New jobless claims in the U.S. last week fell below 1 million for the first time since March, the U.S. Department of Labor revealed today. About 963,000 seasonally adjusted claims were filed during the week ending Aug. 8, a drop of 228,000 from the previous week. The data may be a sign that the job market is improving, but could also be connected to the end of a federal program that provided an extra $600/week for out-of-work Americans.
Amid a developing crisis at the United States Postal Service, U.S. President Donald Trump said yesterday that the agency lacks the funding to facilitate national mail-in voting during this November’s election—but he also won’t approve $25 billion in general emergency funding or $3.5 billion in election-specific USPS funding, the Washington Post reports. Some voting advocates have accused the Trump Administration of purposefully impeding the USPS in an effort to make it more difficult for Americans to vote by mail during the upcoming election rather than visit a polling place in person during a pandemic.
Unions representing New York City teachers and principals want the city to delay reopening classes for in-person education this fall, Gothamist reports. The city is currently planning a hybrid reopening, with some remote learning and some in-person classes. The unions’ demands come as New York public-health officials are scrambling to respond to a new outbreak of more than 200 cases in a Brooklyn neighborhood.
AMC Theaters, the largest movie theater chain in the U.S., is planning to reopen about 100 of its locations on Aug. 20—and moviegoers will get a special deal, with tickets on offer for just $0.15 a pop. AMC, which has kept its theaters closed since March, is promoting the deal with the tagline: “Movies in 2020 at 1920 prices.” But skeptics say the company is incentivizing people to gather indoors for long periods of time, which many health experts say puts people at greater risk of contracting the virus.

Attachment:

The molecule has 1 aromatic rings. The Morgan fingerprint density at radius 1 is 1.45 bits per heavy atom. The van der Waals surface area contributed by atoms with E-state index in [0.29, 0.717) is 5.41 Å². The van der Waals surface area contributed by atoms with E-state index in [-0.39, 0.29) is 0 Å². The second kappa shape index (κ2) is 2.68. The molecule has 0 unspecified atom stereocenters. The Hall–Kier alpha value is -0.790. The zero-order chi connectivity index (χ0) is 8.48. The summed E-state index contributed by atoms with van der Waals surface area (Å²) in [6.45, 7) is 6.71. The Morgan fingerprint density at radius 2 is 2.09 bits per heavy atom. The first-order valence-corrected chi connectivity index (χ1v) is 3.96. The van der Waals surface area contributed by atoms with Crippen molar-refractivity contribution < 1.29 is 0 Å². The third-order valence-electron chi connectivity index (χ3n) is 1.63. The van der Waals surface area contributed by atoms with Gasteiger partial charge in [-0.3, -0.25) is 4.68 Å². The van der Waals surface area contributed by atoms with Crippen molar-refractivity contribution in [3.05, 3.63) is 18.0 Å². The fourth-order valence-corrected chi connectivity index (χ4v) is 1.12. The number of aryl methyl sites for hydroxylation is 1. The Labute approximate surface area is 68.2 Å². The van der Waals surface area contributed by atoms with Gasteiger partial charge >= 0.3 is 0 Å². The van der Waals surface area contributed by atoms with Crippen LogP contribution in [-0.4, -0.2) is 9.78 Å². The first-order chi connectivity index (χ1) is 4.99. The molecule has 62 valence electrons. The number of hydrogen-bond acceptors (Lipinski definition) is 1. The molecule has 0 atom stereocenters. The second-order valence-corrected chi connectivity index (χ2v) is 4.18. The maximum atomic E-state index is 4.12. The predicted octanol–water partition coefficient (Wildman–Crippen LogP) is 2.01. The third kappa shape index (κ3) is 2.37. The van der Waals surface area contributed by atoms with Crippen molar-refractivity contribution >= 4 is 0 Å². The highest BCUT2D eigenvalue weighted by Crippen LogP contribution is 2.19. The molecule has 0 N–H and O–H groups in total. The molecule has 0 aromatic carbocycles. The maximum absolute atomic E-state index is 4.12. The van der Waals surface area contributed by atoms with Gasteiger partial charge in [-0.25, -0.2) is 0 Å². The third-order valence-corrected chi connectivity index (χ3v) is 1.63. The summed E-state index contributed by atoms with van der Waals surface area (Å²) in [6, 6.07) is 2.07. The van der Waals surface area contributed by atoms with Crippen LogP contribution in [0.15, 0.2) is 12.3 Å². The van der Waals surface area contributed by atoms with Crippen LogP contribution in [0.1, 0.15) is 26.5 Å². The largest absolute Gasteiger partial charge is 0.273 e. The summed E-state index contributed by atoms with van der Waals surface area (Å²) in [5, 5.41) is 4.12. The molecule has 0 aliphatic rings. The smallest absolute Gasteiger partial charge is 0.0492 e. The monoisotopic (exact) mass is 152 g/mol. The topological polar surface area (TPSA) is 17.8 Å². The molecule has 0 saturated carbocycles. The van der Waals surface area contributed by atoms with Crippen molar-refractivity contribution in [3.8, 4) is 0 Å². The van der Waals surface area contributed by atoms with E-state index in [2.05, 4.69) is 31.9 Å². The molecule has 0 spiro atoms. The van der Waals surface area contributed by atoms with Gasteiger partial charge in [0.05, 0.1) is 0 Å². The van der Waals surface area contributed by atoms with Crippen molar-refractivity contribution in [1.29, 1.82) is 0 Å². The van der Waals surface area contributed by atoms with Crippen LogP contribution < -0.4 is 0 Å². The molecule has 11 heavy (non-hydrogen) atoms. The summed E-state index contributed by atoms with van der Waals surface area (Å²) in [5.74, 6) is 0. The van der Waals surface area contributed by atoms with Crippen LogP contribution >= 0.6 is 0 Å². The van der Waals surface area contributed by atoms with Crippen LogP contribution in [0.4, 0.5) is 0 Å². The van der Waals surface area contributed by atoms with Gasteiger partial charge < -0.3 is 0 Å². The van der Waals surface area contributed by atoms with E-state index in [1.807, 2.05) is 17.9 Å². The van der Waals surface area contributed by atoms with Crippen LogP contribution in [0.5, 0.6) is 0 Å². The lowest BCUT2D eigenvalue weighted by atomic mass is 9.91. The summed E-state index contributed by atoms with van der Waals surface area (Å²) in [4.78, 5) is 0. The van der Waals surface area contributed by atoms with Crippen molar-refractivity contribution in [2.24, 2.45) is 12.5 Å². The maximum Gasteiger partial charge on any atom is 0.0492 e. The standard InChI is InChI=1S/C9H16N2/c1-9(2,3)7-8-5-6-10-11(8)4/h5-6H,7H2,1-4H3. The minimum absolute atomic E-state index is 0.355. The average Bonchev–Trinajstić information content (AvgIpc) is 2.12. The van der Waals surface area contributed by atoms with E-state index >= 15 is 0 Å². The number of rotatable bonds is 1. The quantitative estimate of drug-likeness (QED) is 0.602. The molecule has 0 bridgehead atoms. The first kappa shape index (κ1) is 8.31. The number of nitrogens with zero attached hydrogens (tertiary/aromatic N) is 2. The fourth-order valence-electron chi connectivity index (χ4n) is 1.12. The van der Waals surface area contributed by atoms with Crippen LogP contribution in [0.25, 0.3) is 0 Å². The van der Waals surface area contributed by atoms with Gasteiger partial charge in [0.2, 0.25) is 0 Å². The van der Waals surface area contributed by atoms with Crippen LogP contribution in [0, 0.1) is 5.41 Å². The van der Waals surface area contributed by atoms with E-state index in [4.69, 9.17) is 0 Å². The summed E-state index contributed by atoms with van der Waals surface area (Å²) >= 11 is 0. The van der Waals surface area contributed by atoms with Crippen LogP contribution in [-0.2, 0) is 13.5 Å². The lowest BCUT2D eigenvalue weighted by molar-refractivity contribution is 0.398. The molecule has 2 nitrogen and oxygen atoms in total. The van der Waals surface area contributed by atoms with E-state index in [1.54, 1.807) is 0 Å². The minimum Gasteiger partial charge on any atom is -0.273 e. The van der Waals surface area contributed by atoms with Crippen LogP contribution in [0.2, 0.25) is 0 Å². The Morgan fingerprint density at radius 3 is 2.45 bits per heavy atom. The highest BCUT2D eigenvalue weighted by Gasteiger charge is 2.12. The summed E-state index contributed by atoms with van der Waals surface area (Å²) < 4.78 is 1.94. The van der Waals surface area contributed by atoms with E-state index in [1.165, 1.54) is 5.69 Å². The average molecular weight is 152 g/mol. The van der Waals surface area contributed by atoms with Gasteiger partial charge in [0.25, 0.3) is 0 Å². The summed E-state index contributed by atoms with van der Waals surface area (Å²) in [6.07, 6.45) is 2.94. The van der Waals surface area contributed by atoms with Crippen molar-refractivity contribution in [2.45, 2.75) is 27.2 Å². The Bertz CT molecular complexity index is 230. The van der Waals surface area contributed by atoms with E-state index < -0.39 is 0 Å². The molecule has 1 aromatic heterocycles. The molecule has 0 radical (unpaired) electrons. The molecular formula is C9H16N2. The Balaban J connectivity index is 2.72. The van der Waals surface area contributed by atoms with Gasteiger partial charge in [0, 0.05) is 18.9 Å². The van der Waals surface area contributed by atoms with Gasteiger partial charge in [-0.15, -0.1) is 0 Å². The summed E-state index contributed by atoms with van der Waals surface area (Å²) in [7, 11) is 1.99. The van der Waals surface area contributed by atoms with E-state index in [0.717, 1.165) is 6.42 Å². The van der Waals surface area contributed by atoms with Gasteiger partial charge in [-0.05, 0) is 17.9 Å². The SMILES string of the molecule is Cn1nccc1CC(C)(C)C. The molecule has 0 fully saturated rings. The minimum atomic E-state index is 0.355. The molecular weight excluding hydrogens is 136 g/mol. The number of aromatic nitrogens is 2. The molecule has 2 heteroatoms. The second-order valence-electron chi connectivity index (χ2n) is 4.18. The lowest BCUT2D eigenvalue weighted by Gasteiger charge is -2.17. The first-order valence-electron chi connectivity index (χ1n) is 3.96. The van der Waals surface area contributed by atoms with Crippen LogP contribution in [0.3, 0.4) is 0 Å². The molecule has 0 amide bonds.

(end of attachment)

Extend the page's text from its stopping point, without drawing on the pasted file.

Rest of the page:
All numbers unless otherwise specified are from the Johns Hopkins University Center for Systems Science and Engineering, and are accurate as of August 13, 1 AM eastern time. To see larger, interactive versions of these maps and charts, click here.
WHAT ELSE YOU SHOULD KNOW
The Trump Administration’s Haphazard Mask Delivery Program
The Trump administration ordered 650 million masks as part of a $675 million program to distribute free, reusable masks—enough to give nearly every American two masks each. However, upon closer inspection by STAT, the program seems to have gone awry; 96,000 masks were delivered to drug company Bristol Myers Squibb and 37,500 went to a Florida school with 140 students. Read more here.
Nelson Mandela’s Granddaughter On Global Solidarity During the Pandemic
As the world fights the novel coronavirus, it must not lose sight of the need for social justice, Ndileka Mandela—the granddaughter of Nelson Mandela and the niece of Zindzi Mandela, who died in July after testing positive for COVID-19—writes for TIME. In her essay, Mandela urges Congress to set aside resources for global health funds to fight COVID-19 and other diseases. Read more here
Lockdown in the Himalayas
The small Himalayan kingdom of Bhutan has enacted its first lockdown after a 27-year-old Bhutanese woman tested positive for COVID-19; she had recently been to Kuwait and traveled extensively across Bhutan upon her return. Under the new order, the country’s 750,000 residents must stay at home for five to 21 days. Read more here.
The True U.S. Death Count May Be Higher Than Advertised
The number of people who have died in the U.S. since March is more than 200,000 over the usual mark during the same period, according to an analysis by the New York Times. That’s significantly higher than the official coronavirus death toll so far, suggesting we’re not accurately recording every virus-related death. Read more here.
Thanks for reading. We hope you find the Coronavirus Brief newsletter to be a helpful tool to navigate this very complex situation, and welcome feedback at [email protected].
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Today’s newsletter was written by Tara Law and edited by Alex Fitzpatrick.